Former UK military chiefs say China and Russia will not be worried about the UK’s defence shake-up and warn 10,000 troop cut means Britain will be ‘less able to deploy to conflicts at scale’
- Ben Wallace yesterday published Command Paper for Armed Forces overhaul
- Defence Secretary’s plan will see UK Army cut from 82,000 to 72,500 by 2025
- 10,000 troop cut prompted an immediate backlash as critics said it is a ‘mistake’
- Two ex-UK military chiefs today warned the cuts will harm UK’s ability to deploy
Two former British military chiefs today warned China and Russia will not be worried by the UK’s new defence shake-up as they said troop cuts will mean the Armed Forces are ‘less able to deploy to conflicts at scale’.
Lord Richards and Lord Houghton, who both served as chief of the defence staff in the 2010s, expressed concerns about the Government’s modernisation plans and wider defence and security strategy.
Lord Richards, who held the role between 2010 and 2013, said cuts included in the Command Paper will leave the UK with a ‘much smaller conventional force’ while a reduction in the number of aircraft is ‘worrying’.
Lord Houghton, who held the role between 2013 and 2016, said cuts would mean ‘reducing down to a sort of one-shot, quite long notice, not long sustainment set of armed forces’.
He said the cuts, which include reducing the size of the British Army by 10,000 by 2025, will result in the UK being ‘less able to deploy to conflicts at scale’.
Defence Secretary Ben Wallace yesterday unveiled the Government’s eagerly-awaited Command Paper, spelling out how ministers intend to modernise Britain’s forces.
The document was published one week after the Government released its overarching Integrated Review on foreign policy and security.
The Defence Secretary faced an immediate backlash as he confirmed the cut to the British Army and claimed new technology means ‘greater effect can be delivered by fewer people’.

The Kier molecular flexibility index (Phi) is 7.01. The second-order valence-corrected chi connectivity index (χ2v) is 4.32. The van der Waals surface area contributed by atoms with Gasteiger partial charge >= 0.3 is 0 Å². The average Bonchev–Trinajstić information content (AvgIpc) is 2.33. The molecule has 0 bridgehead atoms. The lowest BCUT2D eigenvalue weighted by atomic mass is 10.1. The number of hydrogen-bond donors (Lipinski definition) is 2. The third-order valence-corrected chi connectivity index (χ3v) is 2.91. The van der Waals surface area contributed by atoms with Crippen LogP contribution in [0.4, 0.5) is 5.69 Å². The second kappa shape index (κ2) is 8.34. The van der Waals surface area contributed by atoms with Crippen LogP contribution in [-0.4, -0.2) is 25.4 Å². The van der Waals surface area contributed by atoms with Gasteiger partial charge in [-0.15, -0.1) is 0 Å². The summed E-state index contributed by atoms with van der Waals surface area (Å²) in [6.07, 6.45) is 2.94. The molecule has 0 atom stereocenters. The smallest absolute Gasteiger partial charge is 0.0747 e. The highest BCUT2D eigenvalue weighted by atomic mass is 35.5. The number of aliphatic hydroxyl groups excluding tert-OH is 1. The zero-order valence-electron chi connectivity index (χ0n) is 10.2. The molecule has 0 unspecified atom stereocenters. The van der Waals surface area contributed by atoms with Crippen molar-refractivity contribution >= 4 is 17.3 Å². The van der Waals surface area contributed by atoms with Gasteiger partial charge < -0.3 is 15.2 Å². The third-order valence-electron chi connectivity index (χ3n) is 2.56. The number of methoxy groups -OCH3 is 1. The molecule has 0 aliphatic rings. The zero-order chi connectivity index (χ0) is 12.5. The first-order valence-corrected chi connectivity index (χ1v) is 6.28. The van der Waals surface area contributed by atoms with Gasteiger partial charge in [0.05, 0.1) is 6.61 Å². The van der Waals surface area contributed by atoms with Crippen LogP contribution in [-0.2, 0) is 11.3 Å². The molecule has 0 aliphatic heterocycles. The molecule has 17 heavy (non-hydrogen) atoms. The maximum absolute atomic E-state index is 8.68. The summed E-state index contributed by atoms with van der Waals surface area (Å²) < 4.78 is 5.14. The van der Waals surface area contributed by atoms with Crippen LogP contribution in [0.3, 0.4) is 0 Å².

Lord Houghton (pictured left) and Lord Richards (pictured right), who both served as chief of the defence staff in the 2010s, expressed concerns about the Government’s modernisation plans and wider defence and security strategy
Both China and Russia are highlighted in the Integrated Review as threats to the UK.
But Lord Richards said neither country will be worried about the shake-up unveiled by Mr Wallace yesterday.
Asked if the countries will be concerned by what they read and whether the changes could prompt a change in behaviour, he told the Defence Select Committee: ‘I don’t think China will.
‘Listening as best I can to friends of mine in the Far East to what they think of the [aircraft] carrier deployment, they are not worried about that in the slightest.
‘And I suppose… to me that poses risk without great strategic advantage. I would have preferred us to focus much more unequivocally on the Euro/Atlantic area, both in our maritime and land and air forces, freeing up American assets if necessary to focus on China on our collective behalf.
‘I certainly don’t think Russia is going to be worried by what we are doing. It’ll see that… we are going to have a much smaller conventional force.
‘As I have said elsewhere, it could suddenly be an asymmetric attraction to those countries with very large armed forces to use those in a more traditional way while we neuter each other in the more sort of high tech areas.’